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Corbett, James

Entry updated 27 September 2021. Tagged: Author.

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(1887-1958) UK author who served as a lieutenant in the armed forces during World War One and wrote popular thrillers for the lending-library market from 1929 to 1951. Corbett's sf tales, beginning with The White Angel (1931), are as sensational as his thrillers. The Man Who Saw the Devil (1934) is a rewrite of Robert Louis Stevenson's Strange Case of Dr Jekyll and Mr Hyde (1886), in which neither personality is aware of the other's existence. Devil-Man from Mars (1935), an interplanetary novel whose defective scientific underpinnings were perhaps intended as a Parody, features a Martian who, equipped with death Rays and Hypnotic powers, travels to Earth with, literally, the wind at his back all the way. The Death Pool (1936) invokes Hypnosis and Telepathy in its hunt for the McGuffin of a Poison-gas formula. When Death Walks (1941), which concerns the resurrection of the dead, typically mixes sf and horror. Corbett's last sf story, The Air Killer (1941), features a merciless inventor (see Inventions) of a "propulsive ray" who, calling himself "The Bat", attacks people from the air. Among his relatively few readers, Corbett had some small reputation as an exceedingly boneheaded stylist; his work as a whole has not worn well. [JE/JC]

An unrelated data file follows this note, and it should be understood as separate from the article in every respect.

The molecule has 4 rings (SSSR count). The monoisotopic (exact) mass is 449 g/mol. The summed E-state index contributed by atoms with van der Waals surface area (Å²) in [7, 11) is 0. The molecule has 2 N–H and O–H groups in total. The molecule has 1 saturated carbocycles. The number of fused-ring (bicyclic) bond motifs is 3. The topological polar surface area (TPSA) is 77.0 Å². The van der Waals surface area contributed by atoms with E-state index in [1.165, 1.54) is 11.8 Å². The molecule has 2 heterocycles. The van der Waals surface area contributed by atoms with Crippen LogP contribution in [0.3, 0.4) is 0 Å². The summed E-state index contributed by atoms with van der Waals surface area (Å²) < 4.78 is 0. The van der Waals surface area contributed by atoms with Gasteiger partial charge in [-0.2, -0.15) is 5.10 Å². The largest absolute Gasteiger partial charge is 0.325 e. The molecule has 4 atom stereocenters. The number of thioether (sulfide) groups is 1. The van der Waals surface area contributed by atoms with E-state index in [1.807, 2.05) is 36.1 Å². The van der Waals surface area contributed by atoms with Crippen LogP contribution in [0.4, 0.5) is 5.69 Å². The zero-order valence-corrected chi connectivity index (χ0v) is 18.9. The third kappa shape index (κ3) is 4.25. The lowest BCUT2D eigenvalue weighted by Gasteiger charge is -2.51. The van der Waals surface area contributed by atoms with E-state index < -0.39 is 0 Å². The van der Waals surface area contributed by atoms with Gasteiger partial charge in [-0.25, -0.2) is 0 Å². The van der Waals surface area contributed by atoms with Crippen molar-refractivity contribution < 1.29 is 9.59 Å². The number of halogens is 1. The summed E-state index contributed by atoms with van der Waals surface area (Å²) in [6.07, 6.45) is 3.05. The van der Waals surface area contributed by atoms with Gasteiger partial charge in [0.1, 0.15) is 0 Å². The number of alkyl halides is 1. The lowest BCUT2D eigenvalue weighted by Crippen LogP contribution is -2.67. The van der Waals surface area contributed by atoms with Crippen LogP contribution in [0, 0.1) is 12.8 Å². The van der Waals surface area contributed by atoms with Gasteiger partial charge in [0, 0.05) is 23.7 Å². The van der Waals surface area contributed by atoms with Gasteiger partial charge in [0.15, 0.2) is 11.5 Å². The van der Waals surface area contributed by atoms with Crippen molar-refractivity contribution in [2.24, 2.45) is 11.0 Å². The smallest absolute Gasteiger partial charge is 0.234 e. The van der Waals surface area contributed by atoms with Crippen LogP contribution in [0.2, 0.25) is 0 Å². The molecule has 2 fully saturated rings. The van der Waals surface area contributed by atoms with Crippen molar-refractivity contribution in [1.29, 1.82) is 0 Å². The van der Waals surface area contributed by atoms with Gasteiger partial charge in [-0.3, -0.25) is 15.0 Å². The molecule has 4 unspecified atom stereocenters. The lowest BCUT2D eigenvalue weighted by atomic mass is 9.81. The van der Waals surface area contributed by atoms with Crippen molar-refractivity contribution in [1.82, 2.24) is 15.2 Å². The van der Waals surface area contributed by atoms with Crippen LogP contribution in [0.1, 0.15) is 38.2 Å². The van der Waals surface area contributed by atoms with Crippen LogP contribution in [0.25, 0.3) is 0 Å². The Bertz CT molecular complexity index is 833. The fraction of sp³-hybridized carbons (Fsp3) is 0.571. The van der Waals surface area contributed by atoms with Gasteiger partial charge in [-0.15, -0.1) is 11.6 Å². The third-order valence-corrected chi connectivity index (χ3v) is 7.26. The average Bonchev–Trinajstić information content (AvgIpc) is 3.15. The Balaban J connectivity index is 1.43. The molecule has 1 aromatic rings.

James Corbett

born Belfast, Northern Ireland: 22 April 1887

died September 1958

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